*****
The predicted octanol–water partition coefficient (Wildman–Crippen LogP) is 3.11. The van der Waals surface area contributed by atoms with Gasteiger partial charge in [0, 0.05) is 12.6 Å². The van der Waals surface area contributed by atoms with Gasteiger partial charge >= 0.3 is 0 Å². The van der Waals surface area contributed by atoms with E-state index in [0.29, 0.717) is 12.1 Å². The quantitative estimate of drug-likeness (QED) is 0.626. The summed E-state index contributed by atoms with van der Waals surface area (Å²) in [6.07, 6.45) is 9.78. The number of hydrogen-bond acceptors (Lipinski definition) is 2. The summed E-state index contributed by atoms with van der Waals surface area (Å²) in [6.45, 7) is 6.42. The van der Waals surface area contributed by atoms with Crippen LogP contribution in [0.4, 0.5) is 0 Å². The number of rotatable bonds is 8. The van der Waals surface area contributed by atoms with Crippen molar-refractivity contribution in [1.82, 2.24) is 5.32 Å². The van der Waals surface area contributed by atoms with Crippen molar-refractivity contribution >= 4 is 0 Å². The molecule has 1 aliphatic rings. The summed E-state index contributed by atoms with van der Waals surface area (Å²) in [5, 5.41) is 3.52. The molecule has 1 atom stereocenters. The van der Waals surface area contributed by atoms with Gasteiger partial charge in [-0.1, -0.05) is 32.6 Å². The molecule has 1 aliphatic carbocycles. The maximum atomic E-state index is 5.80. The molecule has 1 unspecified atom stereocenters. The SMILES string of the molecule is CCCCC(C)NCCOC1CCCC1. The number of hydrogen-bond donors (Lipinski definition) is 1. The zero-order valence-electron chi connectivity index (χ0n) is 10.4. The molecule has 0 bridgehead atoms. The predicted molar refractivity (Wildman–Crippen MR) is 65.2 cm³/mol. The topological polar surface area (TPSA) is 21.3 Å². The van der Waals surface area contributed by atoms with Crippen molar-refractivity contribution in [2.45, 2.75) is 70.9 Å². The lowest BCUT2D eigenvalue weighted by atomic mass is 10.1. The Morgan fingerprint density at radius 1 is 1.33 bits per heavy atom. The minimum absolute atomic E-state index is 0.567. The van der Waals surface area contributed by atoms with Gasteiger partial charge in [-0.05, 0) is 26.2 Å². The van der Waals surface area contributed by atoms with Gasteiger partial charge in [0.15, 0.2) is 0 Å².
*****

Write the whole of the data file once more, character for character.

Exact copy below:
The predicted octanol–water partition coefficient (Wildman–Crippen LogP) is 3.11. The van der Waals surface area contributed by atoms with Gasteiger partial charge in [0, 0.05) is 12.6 Å². The van der Waals surface area contributed by atoms with Gasteiger partial charge >= 0.3 is 0 Å². The van der Waals surface area contributed by atoms with E-state index in [0.29, 0.717) is 12.1 Å². The quantitative estimate of drug-likeness (QED) is 0.626. The summed E-state index contributed by atoms with van der Waals surface area (Å²) in [6.07, 6.45) is 9.78. The number of hydrogen-bond acceptors (Lipinski definition) is 2. The summed E-state index contributed by atoms with van der Waals surface area (Å²) in [6.45, 7) is 6.42. The van der Waals surface area contributed by atoms with Crippen LogP contribution in [0.4, 0.5) is 0 Å². The number of rotatable bonds is 8. The van der Waals surface area contributed by atoms with Crippen molar-refractivity contribution in [1.82, 2.24) is 5.32 Å². The van der Waals surface area contributed by atoms with Crippen molar-refractivity contribution >= 4 is 0 Å². The molecule has 1 aliphatic rings. The summed E-state index contributed by atoms with van der Waals surface area (Å²) in [5, 5.41) is 3.52. The molecule has 1 atom stereocenters. The van der Waals surface area contributed by atoms with Gasteiger partial charge in [-0.1, -0.05) is 32.6 Å². The molecule has 1 aliphatic carbocycles. The maximum atomic E-state index is 5.80. The molecule has 1 unspecified atom stereocenters. The SMILES string of the molecule is CCCCC(C)NCCOC1CCCC1. The number of hydrogen-bond donors (Lipinski definition) is 1. The zero-order valence-electron chi connectivity index (χ0n) is 10.4. The molecule has 0 bridgehead atoms. The predicted molar refractivity (Wildman–Crippen MR) is 65.2 cm³/mol. The topological polar surface area (TPSA) is 21.3 Å². The van der Waals surface area contributed by atoms with Crippen molar-refractivity contribution in [2.45, 2.75) is 70.9 Å². The lowest BCUT2D eigenvalue weighted by atomic mass is 10.1. The Morgan fingerprint density at radius 1 is 1.33 bits per heavy atom. The minimum absolute atomic E-state index is 0.567. The van der Waals surface area contributed by atoms with Gasteiger partial charge in [-0.05, 0) is 26.2 Å². The van der Waals surface area contributed by atoms with Gasteiger partial charge in [0.15, 0.2) is 0 Å².